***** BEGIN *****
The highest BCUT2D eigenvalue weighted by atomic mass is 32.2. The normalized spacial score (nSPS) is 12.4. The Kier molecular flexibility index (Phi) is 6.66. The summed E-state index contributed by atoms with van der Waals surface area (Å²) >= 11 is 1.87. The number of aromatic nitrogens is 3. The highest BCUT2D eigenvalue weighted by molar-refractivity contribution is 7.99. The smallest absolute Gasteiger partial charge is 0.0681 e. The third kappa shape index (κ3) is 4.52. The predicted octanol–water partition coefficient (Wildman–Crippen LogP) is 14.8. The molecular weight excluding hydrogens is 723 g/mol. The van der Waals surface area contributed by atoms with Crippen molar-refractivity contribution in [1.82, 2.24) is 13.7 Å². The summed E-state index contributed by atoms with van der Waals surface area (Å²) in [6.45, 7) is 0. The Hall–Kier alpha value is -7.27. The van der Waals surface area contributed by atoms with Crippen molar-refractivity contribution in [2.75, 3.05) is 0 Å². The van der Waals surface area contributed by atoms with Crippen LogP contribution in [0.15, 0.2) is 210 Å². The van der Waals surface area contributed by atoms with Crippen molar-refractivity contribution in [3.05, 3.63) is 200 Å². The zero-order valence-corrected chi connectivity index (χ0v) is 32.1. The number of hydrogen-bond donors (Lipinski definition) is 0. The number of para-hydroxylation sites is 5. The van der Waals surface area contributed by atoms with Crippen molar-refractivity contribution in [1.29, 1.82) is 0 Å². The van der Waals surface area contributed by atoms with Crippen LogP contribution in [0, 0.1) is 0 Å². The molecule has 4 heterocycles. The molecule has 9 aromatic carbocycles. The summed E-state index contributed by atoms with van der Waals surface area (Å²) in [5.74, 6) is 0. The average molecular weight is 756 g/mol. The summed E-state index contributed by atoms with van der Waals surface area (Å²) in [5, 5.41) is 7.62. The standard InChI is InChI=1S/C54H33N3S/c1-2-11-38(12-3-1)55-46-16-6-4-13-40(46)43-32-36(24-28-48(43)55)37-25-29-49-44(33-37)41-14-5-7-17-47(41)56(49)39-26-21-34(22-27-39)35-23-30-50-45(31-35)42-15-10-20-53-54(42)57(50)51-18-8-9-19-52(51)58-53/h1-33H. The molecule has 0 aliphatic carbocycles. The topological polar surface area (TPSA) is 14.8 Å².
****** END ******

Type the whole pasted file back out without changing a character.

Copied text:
The highest BCUT2D eigenvalue weighted by atomic mass is 32.2. The normalized spacial score (nSPS) is 12.4. The Kier molecular flexibility index (Phi) is 6.66. The summed E-state index contributed by atoms with van der Waals surface area (Å²) >= 11 is 1.87. The number of aromatic nitrogens is 3. The highest BCUT2D eigenvalue weighted by molar-refractivity contribution is 7.99. The smallest absolute Gasteiger partial charge is 0.0681 e. The third kappa shape index (κ3) is 4.52. The predicted octanol–water partition coefficient (Wildman–Crippen LogP) is 14.8. The molecular weight excluding hydrogens is 723 g/mol. The van der Waals surface area contributed by atoms with Crippen molar-refractivity contribution in [1.82, 2.24) is 13.7 Å². The summed E-state index contributed by atoms with van der Waals surface area (Å²) in [6.45, 7) is 0. The Hall–Kier alpha value is -7.27. The van der Waals surface area contributed by atoms with Crippen molar-refractivity contribution in [2.75, 3.05) is 0 Å². The van der Waals surface area contributed by atoms with Crippen LogP contribution in [0.15, 0.2) is 210 Å². The van der Waals surface area contributed by atoms with Crippen molar-refractivity contribution in [3.05, 3.63) is 200 Å². The zero-order valence-corrected chi connectivity index (χ0v) is 32.1. The number of hydrogen-bond donors (Lipinski definition) is 0. The number of para-hydroxylation sites is 5. The van der Waals surface area contributed by atoms with Crippen molar-refractivity contribution in [1.29, 1.82) is 0 Å². The van der Waals surface area contributed by atoms with Crippen LogP contribution in [0, 0.1) is 0 Å². The molecule has 4 heterocycles. The molecule has 9 aromatic carbocycles. The summed E-state index contributed by atoms with van der Waals surface area (Å²) in [5.74, 6) is 0. The average molecular weight is 756 g/mol. The summed E-state index contributed by atoms with van der Waals surface area (Å²) in [5, 5.41) is 7.62. The standard InChI is InChI=1S/C54H33N3S/c1-2-11-38(12-3-1)55-46-16-6-4-13-40(46)43-32-36(24-28-48(43)55)37-25-29-49-44(33-37)41-14-5-7-17-47(41)56(49)39-26-21-34(22-27-39)35-23-30-50-45(31-35)42-15-10-20-53-54(42)57(50)51-18-8-9-19-52(51)58-53/h1-33H. The molecule has 0 aliphatic carbocycles. The topological polar surface area (TPSA) is 14.8 Å².